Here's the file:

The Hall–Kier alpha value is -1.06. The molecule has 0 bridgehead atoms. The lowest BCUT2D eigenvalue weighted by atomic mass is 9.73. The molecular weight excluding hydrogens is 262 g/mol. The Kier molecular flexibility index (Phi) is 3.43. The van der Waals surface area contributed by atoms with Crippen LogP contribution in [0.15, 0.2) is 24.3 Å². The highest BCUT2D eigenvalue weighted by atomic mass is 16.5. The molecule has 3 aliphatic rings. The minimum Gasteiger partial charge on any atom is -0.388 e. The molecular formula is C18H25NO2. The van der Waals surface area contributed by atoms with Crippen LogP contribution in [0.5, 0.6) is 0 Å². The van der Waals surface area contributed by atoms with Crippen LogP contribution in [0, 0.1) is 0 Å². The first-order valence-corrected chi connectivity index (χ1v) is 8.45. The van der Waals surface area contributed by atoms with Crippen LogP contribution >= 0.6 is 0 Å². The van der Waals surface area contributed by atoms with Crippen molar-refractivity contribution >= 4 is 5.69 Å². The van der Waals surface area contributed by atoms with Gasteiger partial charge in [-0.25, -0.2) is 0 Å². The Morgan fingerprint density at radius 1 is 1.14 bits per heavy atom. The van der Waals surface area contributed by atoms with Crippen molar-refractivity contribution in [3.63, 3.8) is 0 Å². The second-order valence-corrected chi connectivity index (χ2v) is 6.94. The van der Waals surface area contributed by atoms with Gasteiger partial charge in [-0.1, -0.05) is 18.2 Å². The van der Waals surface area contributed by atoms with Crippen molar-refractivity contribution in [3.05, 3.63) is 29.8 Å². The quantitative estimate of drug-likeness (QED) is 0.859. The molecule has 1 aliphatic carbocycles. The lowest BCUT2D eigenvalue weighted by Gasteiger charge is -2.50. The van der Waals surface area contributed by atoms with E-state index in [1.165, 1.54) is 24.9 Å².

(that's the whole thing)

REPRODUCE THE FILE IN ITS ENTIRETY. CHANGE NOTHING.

The Hall–Kier alpha value is -1.06. The molecule has 0 bridgehead atoms. The lowest BCUT2D eigenvalue weighted by atomic mass is 9.73. The molecular weight excluding hydrogens is 262 g/mol. The Kier molecular flexibility index (Phi) is 3.43. The van der Waals surface area contributed by atoms with Crippen LogP contribution in [0.15, 0.2) is 24.3 Å². The highest BCUT2D eigenvalue weighted by atomic mass is 16.5. The molecule has 3 aliphatic rings. The minimum Gasteiger partial charge on any atom is -0.388 e. The molecular formula is C18H25NO2. The van der Waals surface area contributed by atoms with Crippen LogP contribution in [0.5, 0.6) is 0 Å². The van der Waals surface area contributed by atoms with Crippen LogP contribution in [0, 0.1) is 0 Å². The first-order valence-corrected chi connectivity index (χ1v) is 8.45. The van der Waals surface area contributed by atoms with Crippen LogP contribution >= 0.6 is 0 Å². The van der Waals surface area contributed by atoms with Crippen molar-refractivity contribution >= 4 is 5.69 Å². The van der Waals surface area contributed by atoms with Gasteiger partial charge in [-0.25, -0.2) is 0 Å². The Morgan fingerprint density at radius 1 is 1.14 bits per heavy atom. The van der Waals surface area contributed by atoms with Crippen molar-refractivity contribution in [3.63, 3.8) is 0 Å². The second-order valence-corrected chi connectivity index (χ2v) is 6.94. The van der Waals surface area contributed by atoms with Gasteiger partial charge in [-0.1, -0.05) is 18.2 Å². The van der Waals surface area contributed by atoms with Crippen molar-refractivity contribution in [3.05, 3.63) is 29.8 Å². The quantitative estimate of drug-likeness (QED) is 0.859. The molecule has 1 aliphatic carbocycles. The lowest BCUT2D eigenvalue weighted by Gasteiger charge is -2.50. The van der Waals surface area contributed by atoms with E-state index in [1.165, 1.54) is 24.9 Å².